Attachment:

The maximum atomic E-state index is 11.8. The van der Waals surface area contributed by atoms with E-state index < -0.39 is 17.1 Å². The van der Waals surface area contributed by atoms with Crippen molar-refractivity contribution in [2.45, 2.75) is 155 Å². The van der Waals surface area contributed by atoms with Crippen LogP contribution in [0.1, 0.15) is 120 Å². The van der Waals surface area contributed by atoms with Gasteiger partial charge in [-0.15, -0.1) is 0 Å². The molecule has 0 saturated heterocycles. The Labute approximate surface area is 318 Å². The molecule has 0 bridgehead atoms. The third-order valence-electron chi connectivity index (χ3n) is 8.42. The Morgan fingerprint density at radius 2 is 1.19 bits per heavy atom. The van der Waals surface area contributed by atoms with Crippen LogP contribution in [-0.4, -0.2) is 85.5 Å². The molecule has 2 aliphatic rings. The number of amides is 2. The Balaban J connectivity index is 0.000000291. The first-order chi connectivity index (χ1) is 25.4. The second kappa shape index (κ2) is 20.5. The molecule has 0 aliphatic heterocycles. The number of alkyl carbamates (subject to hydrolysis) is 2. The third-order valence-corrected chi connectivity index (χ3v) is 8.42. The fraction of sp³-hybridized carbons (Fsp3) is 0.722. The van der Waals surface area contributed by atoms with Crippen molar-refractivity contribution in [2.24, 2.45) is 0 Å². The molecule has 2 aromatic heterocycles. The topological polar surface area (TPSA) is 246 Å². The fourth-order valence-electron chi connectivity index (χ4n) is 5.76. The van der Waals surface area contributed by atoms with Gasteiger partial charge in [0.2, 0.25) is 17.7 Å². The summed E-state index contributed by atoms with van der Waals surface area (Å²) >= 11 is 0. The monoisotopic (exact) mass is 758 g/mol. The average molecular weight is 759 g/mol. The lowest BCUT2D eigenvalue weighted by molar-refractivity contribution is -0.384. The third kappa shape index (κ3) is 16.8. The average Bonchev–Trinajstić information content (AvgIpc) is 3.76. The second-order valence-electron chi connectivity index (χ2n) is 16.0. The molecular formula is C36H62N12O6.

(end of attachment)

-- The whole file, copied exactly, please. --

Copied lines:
The maximum atomic E-state index is 11.8. The van der Waals surface area contributed by atoms with E-state index < -0.39 is 17.1 Å². The van der Waals surface area contributed by atoms with Crippen molar-refractivity contribution in [2.45, 2.75) is 155 Å². The van der Waals surface area contributed by atoms with Crippen LogP contribution in [0.1, 0.15) is 120 Å². The van der Waals surface area contributed by atoms with Gasteiger partial charge in [-0.15, -0.1) is 0 Å². The molecule has 0 saturated heterocycles. The Labute approximate surface area is 318 Å². The molecule has 0 bridgehead atoms. The third-order valence-electron chi connectivity index (χ3n) is 8.42. The Morgan fingerprint density at radius 2 is 1.19 bits per heavy atom. The van der Waals surface area contributed by atoms with Crippen LogP contribution in [-0.4, -0.2) is 85.5 Å². The molecule has 2 aliphatic rings. The number of amides is 2. The Balaban J connectivity index is 0.000000291. The first-order chi connectivity index (χ1) is 25.4. The second kappa shape index (κ2) is 20.5. The molecule has 0 aliphatic heterocycles. The number of alkyl carbamates (subject to hydrolysis) is 2. The third-order valence-corrected chi connectivity index (χ3v) is 8.42. The fraction of sp³-hybridized carbons (Fsp3) is 0.722. The van der Waals surface area contributed by atoms with Crippen molar-refractivity contribution in [2.24, 2.45) is 0 Å². The molecule has 2 aromatic heterocycles. The topological polar surface area (TPSA) is 246 Å². The fourth-order valence-electron chi connectivity index (χ4n) is 5.76. The van der Waals surface area contributed by atoms with Gasteiger partial charge in [0.2, 0.25) is 17.7 Å². The summed E-state index contributed by atoms with van der Waals surface area (Å²) >= 11 is 0. The monoisotopic (exact) mass is 758 g/mol. The average molecular weight is 759 g/mol. The lowest BCUT2D eigenvalue weighted by molar-refractivity contribution is -0.384. The third kappa shape index (κ3) is 16.8. The average Bonchev–Trinajstić information content (AvgIpc) is 3.76. The second-order valence-electron chi connectivity index (χ2n) is 16.0. The molecular formula is C36H62N12O6.